Through the character of the revolutionary lawyer Hans Litten “Crossing Hitler” brings to life not only Litten but the years immediately preceding Hitler’s and the Nazi takeover of Weimar Germany. By focusing on the cast of characters, defendants, prosecutors, judges and politicians involved in some of the cases in which Litten participated, Hett allows us to see in a personal and palpable way the broader issues underlying the end of democracy in Germany. Hett is an especially good story teller, and has written a page turner that demonstrates the complexity not only of Litten but of the period preceding the Reichstag fire and the takeover of Germany by the Nazis.
It is impossible to read “Crossing Hitler” without making comparisons to some of the post 9/11 violations of rights that have been visited upon us by the Bush administration especially detentions without trial and interrogations through torture. Litten was taken into so-called protective custody, tortured and never tried for a crime. No court that could hear his case. He was in executive detention. If it sounds familiar it should. From Guantanamo to those held at secret sites, Litten’s story should serve as a warning of the dangers and the price a society pays for leaving behind fundamental human rights.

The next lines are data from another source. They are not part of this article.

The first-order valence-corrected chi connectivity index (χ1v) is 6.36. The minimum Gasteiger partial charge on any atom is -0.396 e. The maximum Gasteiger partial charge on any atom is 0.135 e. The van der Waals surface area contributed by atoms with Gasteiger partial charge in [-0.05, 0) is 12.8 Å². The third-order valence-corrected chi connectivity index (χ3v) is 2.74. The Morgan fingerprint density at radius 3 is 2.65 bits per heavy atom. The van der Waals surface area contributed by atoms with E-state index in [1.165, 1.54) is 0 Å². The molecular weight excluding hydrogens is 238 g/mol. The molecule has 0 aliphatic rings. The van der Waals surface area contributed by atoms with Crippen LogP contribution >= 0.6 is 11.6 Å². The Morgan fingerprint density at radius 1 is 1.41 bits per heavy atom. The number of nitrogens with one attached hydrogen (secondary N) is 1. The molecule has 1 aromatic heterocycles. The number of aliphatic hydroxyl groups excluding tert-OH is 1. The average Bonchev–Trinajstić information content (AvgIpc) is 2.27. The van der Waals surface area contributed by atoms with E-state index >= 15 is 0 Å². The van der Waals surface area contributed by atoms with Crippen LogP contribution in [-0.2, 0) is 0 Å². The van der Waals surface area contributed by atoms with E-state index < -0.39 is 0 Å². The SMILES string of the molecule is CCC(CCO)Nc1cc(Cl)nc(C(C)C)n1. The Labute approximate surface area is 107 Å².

A few years ago I won the Hans Litten prize in Germany given to lawyers for their human rights advocacy. It was primarily for efforts to have the Guantanamo cases heard in a court. I had never heard of Litten, but did know that the Berlin Bar association was in the Hans Litten House on Hans Litten street. I read what i could find about Litten, which was very little. I had a one dimensional view of him as the courageous human rights lawyer who cross-examined Hitler. “Crossing Hitler” is a revelation. Litten was complex, but it is a complexity that was much suppressed even by those who loved him. He was a human rights lawyer, but also a revolutionary. He was a Christian, but also a Jew. For the first time, the cross examination of Hitler is set forth and analyzed. The issues Litten raised went to the heart of whether the Nazi’s prior to the Reichhstag fire were a legal party trying to gain power through legal means or an illegal party employing force and violence to achieve power. Litten had Hitler in a bind on the witness stand. Hitler never forgot that cross examination and Litten. On the night of the Reischstag fire, Litten was taken into so-called “protective custody,” tortured and ultimately committed suicide.